Huntington's disease (HD) is a neurological condition caused by the inheritance of a faulty gene that interferes with the functioning of the protein huntingtin inside brain cells. Children with a parent who has the HD gene have a 50 per cent risk of developing the disease. HD isn't apparent at birth and symptoms first tend to appear somewhere around middle age. There is no cure.
Huntington’s disease (HD) is a neurological condition caused by the inheritance of a defective gene. The faulty gene interferes with the functioning of a particular protein, called ‘huntingtin’, inside brain cells, leading to progressive loss of cognitive, physical and emotional function.
Physical symptoms include twitching, lack of coordination and difficulties with speech and swallowing. Cognitive (thought-related) symptoms include short-term memory loss and concentration problems. Emotional symptoms include mood swings, apathy and aggression.
Children with a parent who has the HD gene have a 50 per cent risk of developing the disease. HD isn’t apparent at birth and symptoms first tend to appear somewhere around middle age. There is no cure.
Genes and chromosomes
Genes are the blueprint for our bodies. Almost every cell in the human body contains a copy of the blueprint, which is stored on chromosomes inside a special sac called the nucleus. The chromosomes are long strands of a chemical substance called deoxyribonucleic acid (DNA). Humans have 46 paired chromosomes, with two sex chromosomes that decide gender and 44 chromosomes that dictate other factors. Genes are beaded along these chromosome strands.
HD is an autosomal dominant condition. This means that the HD gene isn’t located on the sex chromosomes (so both males and females can be affected). Also, the child needs to inherit only one HD gene from either parent to develop the disease. (In contrast, ‘recessive’ conditions – unlike HD – require the child to inherit the faulty gene from both parents.)
Triplet repeat mutation
The HD gene (or IT15 gene), located on chromosome number four, interferes with the manufacture of a particular protein known as huntingtin.
Genes are made up of chemical bases known as nucleotides. The different types of nucleotides include adenine (A), cytosine (C), guanine (G) and thymine (T). Each gene consists of three nucleotides in series (‘triplets’). Different triplets prompt the production of different amino acids, which are the building blocks of proteins. Proteins are crucial to biological activities inside the body.
The DNA sequence cytosine–adenine–guanine (CAG) is the genetic ‘code’ for the production of the protein huntingtin. A person with 28 or fewer repeats of the CAG sequence will not develop HD, nor will their children. Everyone with 40 or more CAG repeat sequences will develop HD and their children will have a 50 per cent risk of developing HD. This excessive repetition of DNA is known as a triplet repeat mutation.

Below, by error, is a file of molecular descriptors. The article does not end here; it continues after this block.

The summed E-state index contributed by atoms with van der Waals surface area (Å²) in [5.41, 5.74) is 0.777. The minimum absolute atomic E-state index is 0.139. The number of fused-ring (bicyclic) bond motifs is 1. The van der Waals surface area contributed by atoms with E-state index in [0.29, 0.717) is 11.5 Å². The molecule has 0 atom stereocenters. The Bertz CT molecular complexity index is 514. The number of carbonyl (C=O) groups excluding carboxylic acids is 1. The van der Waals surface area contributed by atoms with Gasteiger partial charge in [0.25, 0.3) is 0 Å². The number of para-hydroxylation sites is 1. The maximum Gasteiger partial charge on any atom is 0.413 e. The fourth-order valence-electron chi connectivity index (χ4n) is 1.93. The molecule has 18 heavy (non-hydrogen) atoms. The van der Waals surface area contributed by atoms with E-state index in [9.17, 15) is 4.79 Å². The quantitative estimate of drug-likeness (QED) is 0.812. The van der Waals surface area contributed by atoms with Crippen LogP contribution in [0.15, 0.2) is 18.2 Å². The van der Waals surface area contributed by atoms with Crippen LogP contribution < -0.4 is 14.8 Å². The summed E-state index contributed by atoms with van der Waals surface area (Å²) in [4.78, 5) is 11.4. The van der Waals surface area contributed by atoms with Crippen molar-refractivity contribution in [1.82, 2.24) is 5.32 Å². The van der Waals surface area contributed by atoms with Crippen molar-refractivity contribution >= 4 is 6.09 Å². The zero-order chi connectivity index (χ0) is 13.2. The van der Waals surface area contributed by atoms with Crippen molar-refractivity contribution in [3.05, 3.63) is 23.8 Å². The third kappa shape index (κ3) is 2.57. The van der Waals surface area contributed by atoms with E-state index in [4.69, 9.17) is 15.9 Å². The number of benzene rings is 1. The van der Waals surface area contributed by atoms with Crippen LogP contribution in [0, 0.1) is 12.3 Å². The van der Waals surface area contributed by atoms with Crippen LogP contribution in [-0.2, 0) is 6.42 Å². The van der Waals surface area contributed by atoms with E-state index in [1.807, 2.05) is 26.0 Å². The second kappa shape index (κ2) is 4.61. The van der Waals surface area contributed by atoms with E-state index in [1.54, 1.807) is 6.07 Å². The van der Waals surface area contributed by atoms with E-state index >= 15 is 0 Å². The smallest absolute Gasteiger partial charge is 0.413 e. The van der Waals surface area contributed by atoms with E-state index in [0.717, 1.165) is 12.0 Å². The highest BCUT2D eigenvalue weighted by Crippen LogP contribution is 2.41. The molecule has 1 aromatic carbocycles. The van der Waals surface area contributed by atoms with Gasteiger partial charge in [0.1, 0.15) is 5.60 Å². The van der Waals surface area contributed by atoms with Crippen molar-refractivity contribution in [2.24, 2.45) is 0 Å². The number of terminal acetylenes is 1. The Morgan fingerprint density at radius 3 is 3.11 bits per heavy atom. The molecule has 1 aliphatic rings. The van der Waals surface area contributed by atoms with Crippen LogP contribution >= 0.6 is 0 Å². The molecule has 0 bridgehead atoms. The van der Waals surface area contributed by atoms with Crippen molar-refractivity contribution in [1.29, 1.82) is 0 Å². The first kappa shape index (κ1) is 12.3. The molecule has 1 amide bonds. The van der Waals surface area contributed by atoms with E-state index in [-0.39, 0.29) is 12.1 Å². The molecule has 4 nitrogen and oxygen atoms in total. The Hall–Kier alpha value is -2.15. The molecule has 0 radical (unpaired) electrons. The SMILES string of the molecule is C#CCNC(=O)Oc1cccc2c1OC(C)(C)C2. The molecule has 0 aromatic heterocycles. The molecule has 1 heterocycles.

It appears that people who have 29–35 repeats will not develop HD themselves, but a small percentage of their children may. Whereas people with repeats in the range of 36–39 are considered to be in the ‘grey zone’; they may or may not develop HD and, likewise, their children may or may not be affected by the mutant gene. (It is important to note that different laboratories may slightly vary these interpretations.)
The protein huntingtin
The protein huntingtin is comprised of amino acids strung together. One part of the chain consists of the amino acid glutamine. In people without HD, this section ranges between 12 and 34 glutamines in length, while a person with HD has a section of more than 35 glutamines. (Abnormally long chains of glutamine are also associated with a number of other neurological conditions.)
The protein huntingtin appears to be crucial for proper brain functioning, although researchers are still trying to uncover its exact roles. Evidence suggests that the huntingtin protein in people with HD tends to break into pieces, which then clump together. These protein clumps build up inside the nuclei of brain cells, which either impairs their functioning or kills them. The cause of the clumping remains a mystery, but it is thought that the excessive chain of glutamine alters the way huntingtin interacts with other proteins inside the brain cell.
Risks of inheritance
Each child of a person with HD has a 50 per cent chance of inheriting the condition themselves. Since the HD gene isn’t located on a sex chromosome, males and females are equally at risk. If a person has inherited the HD gene from one of their parents, they will develop the disease if they live long enough.
Genetic tests and counselling are available. A small percentage of HD cases occur with no family history of the disease. One theory suggests that the CAG sequence that governs the production of the huntingtin protein may lengthen (or ‘repeat’) by accident during subdivision of DNA in newly formed sperm or egg cells.
Where to get help
- Your doctor
- Genetic counsellor
- Huntington’s Victoria Tel. (03) 9818 6333
Things to remember
- Huntington’s disease (HD) is a neurological condition caused by the inheritance of a defective gene.
- HD is an autosomal dominant condition, which means both males and females can be affected and the child needs to inherit only one HD gene to develop the disease.
- The HD gene interferes with the manufacture of a particular protein known as huntingtin, which appears to be crucial for proper brain functioning.
- There is no cure.
You might also be interested in:
- Genetic services in Victoria.
- Huntington's disease.
- Huntington's disease - behavioural problems.
- Huntington's disease - diet issues.
- Huntington's disease - genetics.
- Nervous system.
- Neuromuscular system.
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Last reviewed: June 2011
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